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Prove that $p_2(n) = \left \lfloor{\frac{n}{2}}\right \rfloor+1$ using the identity $$\frac{1}{(1-x)(1-x^2)}=\frac{1}{2}\left(\frac{1}{(1-x)^2}\right)+\frac{1}{2}\left(\frac{1}{1-x^2}\right)$$

where $p_k(n)$ is the number of partitions of an integer $n$ into a most $k$ parts. The generating function $P_k(x)$ of $\{p_k(n)\}$ is $$P_k(x) = \frac{1}{\prod_{r=0}^{k}(1-x^k)}$$ Therefore, the generating function $P_2(x)$ of ${p_2(n)}$ is $$P_2(x) = \frac{1}{(1-x)(1-x^2)}$$ Now I see here that we can use the identity given above, but I am confused of how to apply it to prove the desired statement.

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  • $\begingroup$ Find the Taylor series for $\frac{1}{(1-x)^2}$ and $\frac{1}{1-x^2}$ and go from there. $\endgroup$ – steven gregory May 23 '18 at 11:18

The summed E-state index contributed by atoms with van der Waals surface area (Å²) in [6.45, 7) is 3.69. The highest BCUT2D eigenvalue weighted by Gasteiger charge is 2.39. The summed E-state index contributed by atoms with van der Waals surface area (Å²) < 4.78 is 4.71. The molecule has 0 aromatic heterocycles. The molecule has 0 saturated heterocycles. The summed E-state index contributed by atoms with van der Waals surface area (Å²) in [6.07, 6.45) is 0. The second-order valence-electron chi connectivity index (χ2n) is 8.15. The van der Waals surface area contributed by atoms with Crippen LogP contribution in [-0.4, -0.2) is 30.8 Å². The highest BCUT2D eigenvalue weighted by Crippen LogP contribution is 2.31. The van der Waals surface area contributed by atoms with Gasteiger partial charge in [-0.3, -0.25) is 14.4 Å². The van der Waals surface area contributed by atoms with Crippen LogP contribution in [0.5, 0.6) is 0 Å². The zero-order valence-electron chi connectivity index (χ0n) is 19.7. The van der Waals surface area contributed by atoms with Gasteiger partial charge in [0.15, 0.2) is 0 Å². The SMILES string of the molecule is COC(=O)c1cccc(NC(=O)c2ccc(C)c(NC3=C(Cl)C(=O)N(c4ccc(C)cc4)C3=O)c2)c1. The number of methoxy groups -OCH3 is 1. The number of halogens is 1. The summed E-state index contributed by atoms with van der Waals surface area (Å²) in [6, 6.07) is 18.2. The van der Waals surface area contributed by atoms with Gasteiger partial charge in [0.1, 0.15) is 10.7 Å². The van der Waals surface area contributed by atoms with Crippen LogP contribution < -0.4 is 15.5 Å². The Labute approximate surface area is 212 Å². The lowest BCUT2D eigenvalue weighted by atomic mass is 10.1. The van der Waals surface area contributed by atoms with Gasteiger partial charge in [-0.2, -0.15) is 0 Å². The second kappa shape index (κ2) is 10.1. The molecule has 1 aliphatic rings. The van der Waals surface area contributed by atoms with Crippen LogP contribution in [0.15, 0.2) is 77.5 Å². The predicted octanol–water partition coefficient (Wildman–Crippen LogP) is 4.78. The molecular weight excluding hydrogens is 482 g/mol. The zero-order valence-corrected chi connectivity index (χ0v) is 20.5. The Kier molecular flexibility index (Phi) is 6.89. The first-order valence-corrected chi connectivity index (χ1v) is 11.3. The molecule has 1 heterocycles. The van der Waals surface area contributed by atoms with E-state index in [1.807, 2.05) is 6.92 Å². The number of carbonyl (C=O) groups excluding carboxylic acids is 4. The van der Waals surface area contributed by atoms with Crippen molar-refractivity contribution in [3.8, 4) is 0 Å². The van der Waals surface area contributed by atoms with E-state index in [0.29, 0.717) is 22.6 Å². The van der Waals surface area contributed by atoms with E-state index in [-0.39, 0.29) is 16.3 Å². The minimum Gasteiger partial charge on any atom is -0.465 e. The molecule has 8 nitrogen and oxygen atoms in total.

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Note that $$\begin{align}\frac{4}{(1-x)(1-x^2)}&=\frac{1}{1+x}+\frac{1}{1-x}+\frac{2}{(1-x)^2}\\ &=\frac{1}{1+x}+\frac{1}{1-x}+\frac{d}{dx}\left(\frac{2}{1-x}\right)\\ &=\sum_{n=0}^{\infty}(-x)^n+\sum_{n=0}^{\infty}x^n +2\sum_{n=1}^{\infty}nx^{n-1}\\ &=\sum_{n=0}^{\infty}((-1)^n+1+2(n+1))x^n \end{align}$$ Can you take it from here?

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You have $$P_2(x) = \frac{1}{2}\left(\frac{1}{(1-x)^2}\right)+\frac{1}{2}\left(\frac{1}{1-x^2}\right) = \frac12 (1-x)^{-2} + \frac12 (1-x^2)^{-1}$$ Now, the generalised binomial expansion is $(1+x)^a = 1 + \frac{a}{1!}x + \frac{a(a-1)}{2!}x^2 + \cdots$

Therefore $$\begin{eqnarray} (1 - x)^{-2} &=& 1 + \frac{(-2)}{1!}(-x) + \frac{(-2)(-3)}{2!}(-x)^2 + \cdots \\ &=& 1 + 2x + 3x^2 + \cdots \end{eqnarray}$$

and $$\begin{eqnarray}(1-x^2)^{-1} &=& 1 + \frac{(-1)}{1!}(-x^2) + \frac{(-1)(-2)}{2!}(-x^2)^2 + \cdots \\ &=& 1 + x^2 + x^4 + \cdots \end{eqnarray}$$

Combine and you're done. It may be helpful to consider separately the cases where $n$ is even vs odd.

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